Walt Disney’s Nine Old Men and the Art of Animation is the first book to take an in-depth look at the artists that shaped the Walt Disney Studios before and after Walt’s passing. The Nine Old Men reference relates to Franklin Roosevelt’s description of the Supreme Court Justices—Walt used it as a joke and it stuck (the name came from a 1937 book called Nine Old Men). The Nine Old Men would become the most creative and powerful people at the Studios. The litany of characters that they have brought to life is simply astounding.
About the Author
John Canemaker is an animation historian, animator and professor of film animation at New York University’s Tisch School of the Arts. He is a very successful author with more than ten books about animation (six just about Disney animation) and 100′s of essays and articles to his name. Canemaker is also noted for several award-winning short films.
Canemaker starts with a look at the Nine Old Men’s formative years: Snow White and the Seven Dwarfs (you can read my review of Fairest One of Them All, The Making of Walt Disney’s Snow White and the Seven Dwarfs, here). Most of the Nine Old Men were hired at the Studios in the mid-1930′s. Before them were legendary men that were mentors and friends to the new artists. Vladmir Tytla, Grim Natwick, Norman Ferguson, Hamilton Luske and Fred Moore were put in charge of various departments and sections of Snow White. As time progressed, many of the Nine Old Men were mentored by these animation pioneers. For many reasons, the previously mentioned animators left Disney or found they couldn’t keep up with the younger crowd. Canemaker touches on the influential animator’s lives throughout the chapters on the Nine Old Men.
Disney’s Nine Old Men:
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Canemaker devotes a chapter to each animator and takes you from their birth to the present day (published in 2001) or their passing—he’s created a condensed biography and Canemaker successfully brings the important details to the top that seem relevant to the creation of the animators and their talents. You follow each artist from their birth, early family life, school, travels and their eventual start at Disney. All of the Nine Old Men stayed with the Disney organization until their retirement. They were also faithful to the Studio during the animator’s strike of 1941. Undoubtedly, this cemented Walt’s opinion of them. Family photographs, animated film stills and corporate images fill the volume. Canemaker shares a lot of great anecdotes about the artists. Did you know that Ward Kimball attended over 22 schools growing up and that Marc Davis’ family traveled the country, rarely settling in one place for more than a few months? Wolfgang Reitherman was a pilot in World War II and claims that he was only a director because Walt told him to be one.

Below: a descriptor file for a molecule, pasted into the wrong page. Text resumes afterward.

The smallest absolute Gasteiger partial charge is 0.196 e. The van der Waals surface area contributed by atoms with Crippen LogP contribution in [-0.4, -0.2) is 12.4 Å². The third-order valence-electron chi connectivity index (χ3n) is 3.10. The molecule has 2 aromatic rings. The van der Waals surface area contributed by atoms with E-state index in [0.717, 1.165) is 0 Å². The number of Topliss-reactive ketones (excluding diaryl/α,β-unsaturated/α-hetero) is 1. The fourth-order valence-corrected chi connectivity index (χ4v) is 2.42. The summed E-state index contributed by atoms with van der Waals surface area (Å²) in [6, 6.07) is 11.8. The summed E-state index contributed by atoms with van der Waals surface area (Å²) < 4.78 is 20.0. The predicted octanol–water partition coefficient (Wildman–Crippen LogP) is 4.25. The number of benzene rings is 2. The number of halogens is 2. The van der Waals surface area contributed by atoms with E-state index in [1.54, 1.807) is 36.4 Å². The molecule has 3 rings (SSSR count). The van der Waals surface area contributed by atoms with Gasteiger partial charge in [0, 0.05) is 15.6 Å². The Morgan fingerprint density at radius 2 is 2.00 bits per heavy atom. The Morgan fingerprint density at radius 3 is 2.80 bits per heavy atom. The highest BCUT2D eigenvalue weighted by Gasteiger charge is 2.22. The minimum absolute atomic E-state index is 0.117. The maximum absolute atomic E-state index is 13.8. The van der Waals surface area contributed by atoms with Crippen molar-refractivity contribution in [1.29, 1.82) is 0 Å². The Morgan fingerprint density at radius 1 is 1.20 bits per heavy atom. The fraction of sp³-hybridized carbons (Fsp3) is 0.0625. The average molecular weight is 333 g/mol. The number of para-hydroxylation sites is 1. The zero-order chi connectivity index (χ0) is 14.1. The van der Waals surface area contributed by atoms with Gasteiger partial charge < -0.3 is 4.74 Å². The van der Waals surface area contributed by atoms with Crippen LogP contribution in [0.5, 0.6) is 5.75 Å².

Throughout each chapter, Canemaker shares what makes each animator so important to the Disney Studios and animation. As you go through the chapters, you see each animator as a different personality to the whole. Each one distinct and filling a specific role within the Studios. After the animation strike, the Nine Old Men were charged with being the review committee for the Studios. A film couldn’t be made without their direct involvement and an artist could be fired at their whim. After Walt’s passing, the Nine Old Men were the creative force and were often left stumbling as to the direction to be taken at the Studio.
As expected, a majority of the book does focus on animation. Marc Davis was really the only one of the Nine Old Men asked to work on the Disneyland Project. The book does cover that section of Marc’s career; starting with the Mine Train Through Nature’s Wonderland in 1962, the World’s Fair attractions, Pirates of the Caribbean and the Haunted Mansion. Ward Kimball is mentioned in conjunction with Disneyland through his shared loved of trains with Walt. This book truly shines as a mini-biography of the Nine Old Men and how they moved the art of animation forward.
This is a book that I highly recommend for animation enthusiasts and people interested in the Disney Studios formative years. It brings together information about the early years of the Studio and the roles of the Nine Old Men in animation, the Studio and the Company—unlike any other resource. Most of the book does deal with animation and the classic characters that were created but it does focus on the theme parks with Marc Davis and Ward Kimball’s contributions.
Have you read this title? Do you have a favorite of the Nine Old Men?
By George Taylor
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